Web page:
“Applied science programs can have major, immediate, and long-lasting impacts on the day-to-day lives of ordinary Americans.” — Dr. Parikh highlighted federal support for applied and mission-oriented research as an important pathway for increasing investments in technologies of practical use. By focusing on underinvested areas and engaging users of the knowledge produced, these programs are integral to solving societal challenges in such areas as health, national security, and environmental stewardship. U.S. Department of Agriculture research, for example, has enhanced agricultural productivity, nutrition, and safety, with very high economic rates of return. The National Oceanic and Atmospheric Administration (NOAA), using U.S. Geological Survey (USGS) streamgage data, developed a new National Water Model that has improved flood forecasting for emergency responders, water infrastructure managers, and local officials. Moreover, “some of the most powerful innovations emerging from federal R&D come not from pure serendipity, but from what has been called ‘connected science’,” which Dr. Parikh explained is the intentional targeting of potentially revolutionary research to real-world challenges and outcomes. The Defense Advanced Research Projects Agency (DARPA) is the quintessential example of this approach, which has driven world-changing innovations in microelectronics, wireless communications, GPS, synthetic biology, and autonomous vehicles – and achieved both greater scientific discovery and more technical patents than traditional approaches. The National Science Foundation’s Engineering Research Centers are another example that has yielded hundreds of discoveries and inventions and dozens of spinoff firms.
“It is clear that our framework for scientific investment is ready for a refresh.” — In 1945, Dr. Parikh explained, Vannevar Bush wrote Science: The Endless Frontier, a framework for federal scientific investment and academic-industrial partnership that has guided our national policy ever since. In this “linear model,” the federal government invests in basic research at universities and laboratories, and private industry refines new ideas to provide practical benefit through product development. But all four witnesses agreed that this approach is outdated in the modern world and that we need an expanded framework. The scale, scope, and interconnectedness of the science and engineering enterprise far surpasses what it was 75 years ago. Research fields cross-pollinate and incorporate feedback from industry, leading to many more pathways for discovery and innovation. Indeed, Dr. Romer argued that the “linear model” never fully captured the relationship between basic science and technological progress: the invention of the steam engine, for example, catalyzed the basic science of thermodynamics, not vice-versa.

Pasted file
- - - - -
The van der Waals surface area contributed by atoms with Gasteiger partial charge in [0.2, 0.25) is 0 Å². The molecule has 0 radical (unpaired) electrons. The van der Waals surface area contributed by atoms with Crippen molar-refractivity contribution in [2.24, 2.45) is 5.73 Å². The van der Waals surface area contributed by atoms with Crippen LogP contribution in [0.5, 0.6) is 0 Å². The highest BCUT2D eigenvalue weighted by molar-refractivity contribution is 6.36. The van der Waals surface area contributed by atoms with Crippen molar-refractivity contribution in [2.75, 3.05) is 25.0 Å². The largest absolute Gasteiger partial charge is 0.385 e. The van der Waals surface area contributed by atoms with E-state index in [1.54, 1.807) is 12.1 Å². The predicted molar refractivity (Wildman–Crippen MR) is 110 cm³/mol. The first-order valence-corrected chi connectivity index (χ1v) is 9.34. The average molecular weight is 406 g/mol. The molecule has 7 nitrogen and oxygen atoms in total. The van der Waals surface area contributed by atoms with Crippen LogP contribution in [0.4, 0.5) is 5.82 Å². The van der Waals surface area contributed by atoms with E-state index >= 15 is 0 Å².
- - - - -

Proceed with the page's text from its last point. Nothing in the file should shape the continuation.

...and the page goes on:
As the largest single contributor to national R&D, the federal government has a leadership role in coordinating these many pathways to support economic growth, social benefit, and national security. And although private-sector R&D investments have gradually increased over time, the private sector is more risk-averse and has a built-in bias toward incremental advances and familiar markets rather than breakthroughs or new markets, leaving significant gaps. Dr. Parikh and Ms. Wince-Smith argued that a new federal framework should emphasize full spectrum innovation: integrating, coordinating, and optimizing investment in fundamental science, mission-driven technology, and useful knowledge programs that empower all our innovation assets, from universities to entrepreneurs to large companies.
“Research universities are increasingly expected to be drivers of economic development, serving as local sources of innovation.” — Ms. Wince-Smith and other witnesses described the powerful regional impacts of investments in R&D research and capacity. Localized clusters around universities and federally funded research centers increase the inventive activities of nearby firms, accelerate the creation of new startups, attract additional private R&D investment, and advance regional economic opportunities – creating jobs in both the short and long term. Large R&D investments during World War II, for example, led to local innovation clusters associated with increased patenting, high-tech industrial growth, and manufacturing employment over decades. University and national lab technology transfer, commercialization, and industrial engagement programs can help further accelerate that knowledge transfer.